# Gear Load Factor (Reaction Load) Question

• Richtdow
In summary, the conversation discusses using the equation to determine shock stroke in aircraft landing gear design. The speaker assumes a gear load factor of 5, which is common for Navy fighter aircraft. They want the landing gear to be able to handle a STOL aircraft and function similarly to a carrier landing. The question is why an increase in gear load factor results in a decrease in shock stroke. The other speaker explains that the load on the airframe depends on how fast the vertical velocity is reduced to zero, and that a low load factor requires a longer shock strut compression distance. The speaker thanks them and acknowledges that they had not considered the time necessary to decelerate the vertical component to zero.

#### Richtdow

TL;DR Summary
Why does an increase in gear load factor decrease shock stroke?
Using the equation to determine shock stroke I input a gear load factor. For the aircraft landing gear that I am designing, I am assuming a gear load factor of 5 which is what is generally used for Navy fighter aircraft. This is because I am designing landing gear for a STOL aircraft and I want it to be able to drop right onto the landing spot more like a carrier landing. The question I have is why does an increase in gear load factor decrease the shock stroke? Perhaps I don't understand the concept of gear load factor very well, but I would assume that a harder landing would demand a greater shock stroke.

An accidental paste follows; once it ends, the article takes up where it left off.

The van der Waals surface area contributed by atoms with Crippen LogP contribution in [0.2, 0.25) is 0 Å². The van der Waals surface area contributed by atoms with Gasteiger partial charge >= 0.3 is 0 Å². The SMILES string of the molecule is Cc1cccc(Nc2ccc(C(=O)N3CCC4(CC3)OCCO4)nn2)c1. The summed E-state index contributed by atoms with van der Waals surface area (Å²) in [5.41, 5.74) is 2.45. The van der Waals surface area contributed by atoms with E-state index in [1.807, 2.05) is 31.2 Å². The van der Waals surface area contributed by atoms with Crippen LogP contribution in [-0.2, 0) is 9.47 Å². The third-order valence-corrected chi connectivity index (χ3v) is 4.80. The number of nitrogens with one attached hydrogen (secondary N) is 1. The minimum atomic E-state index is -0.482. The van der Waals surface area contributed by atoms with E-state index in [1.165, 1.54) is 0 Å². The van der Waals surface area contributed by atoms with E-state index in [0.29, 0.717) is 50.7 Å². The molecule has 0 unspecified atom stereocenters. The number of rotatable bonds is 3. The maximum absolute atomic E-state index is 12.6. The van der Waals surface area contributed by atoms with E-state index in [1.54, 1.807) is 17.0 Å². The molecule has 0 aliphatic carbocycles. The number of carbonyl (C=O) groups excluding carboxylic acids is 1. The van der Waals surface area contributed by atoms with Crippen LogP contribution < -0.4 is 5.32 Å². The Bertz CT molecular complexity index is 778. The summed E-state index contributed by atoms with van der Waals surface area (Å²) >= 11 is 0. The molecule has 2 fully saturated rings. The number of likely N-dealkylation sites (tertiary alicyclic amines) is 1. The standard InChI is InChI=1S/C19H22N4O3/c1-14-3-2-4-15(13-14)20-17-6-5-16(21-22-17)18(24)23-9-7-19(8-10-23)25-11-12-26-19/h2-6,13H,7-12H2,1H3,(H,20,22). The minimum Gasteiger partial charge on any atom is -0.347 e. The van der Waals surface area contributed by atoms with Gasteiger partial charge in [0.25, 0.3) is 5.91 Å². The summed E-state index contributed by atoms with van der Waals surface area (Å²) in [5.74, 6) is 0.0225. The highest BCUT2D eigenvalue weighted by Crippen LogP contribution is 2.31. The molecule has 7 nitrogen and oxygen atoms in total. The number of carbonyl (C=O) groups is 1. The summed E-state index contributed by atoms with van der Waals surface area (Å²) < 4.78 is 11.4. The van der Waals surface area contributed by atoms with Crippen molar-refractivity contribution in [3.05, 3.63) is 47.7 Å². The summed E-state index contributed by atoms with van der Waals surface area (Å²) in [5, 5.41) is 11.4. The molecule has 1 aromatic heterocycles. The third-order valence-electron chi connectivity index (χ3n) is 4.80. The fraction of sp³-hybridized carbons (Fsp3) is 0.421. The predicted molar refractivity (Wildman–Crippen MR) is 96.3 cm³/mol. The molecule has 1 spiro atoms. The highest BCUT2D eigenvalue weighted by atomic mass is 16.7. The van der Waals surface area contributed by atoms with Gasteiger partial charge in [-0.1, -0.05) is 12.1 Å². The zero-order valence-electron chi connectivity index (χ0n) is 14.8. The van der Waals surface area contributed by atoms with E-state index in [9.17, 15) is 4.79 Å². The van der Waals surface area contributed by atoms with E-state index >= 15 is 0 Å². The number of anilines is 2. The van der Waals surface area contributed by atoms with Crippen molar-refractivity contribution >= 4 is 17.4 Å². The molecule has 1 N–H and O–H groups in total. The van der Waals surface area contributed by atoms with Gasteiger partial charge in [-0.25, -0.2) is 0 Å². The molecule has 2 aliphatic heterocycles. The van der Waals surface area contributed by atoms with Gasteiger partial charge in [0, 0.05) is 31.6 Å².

Aircraft landing gear design starts with an assumed vertical velocity component. The landing gear absorbs that vertical velocity component by compressing the shock strut. The load on the airframe depends on how fast that vertical velocity is reduced to zero. If the landing gear has long struts with soft springs and low damping, the force is low while the compression distance is long. If the landing gear is rigid, with no compression distance, then the force is very high and things get broken.

Your analysis is turning that around by starting with the allowable load factor, and using that to find the required shock strut compression distance. A low load factor requires a long stroke to gradually decelerate the vertical velocity component. A high load factor stops the vertical component faster, so needs less distance.

That makes sense and thank you. It looks like taking into consideration the time necessary to decelerate the vertical component to zero is a factor that I was overlooking.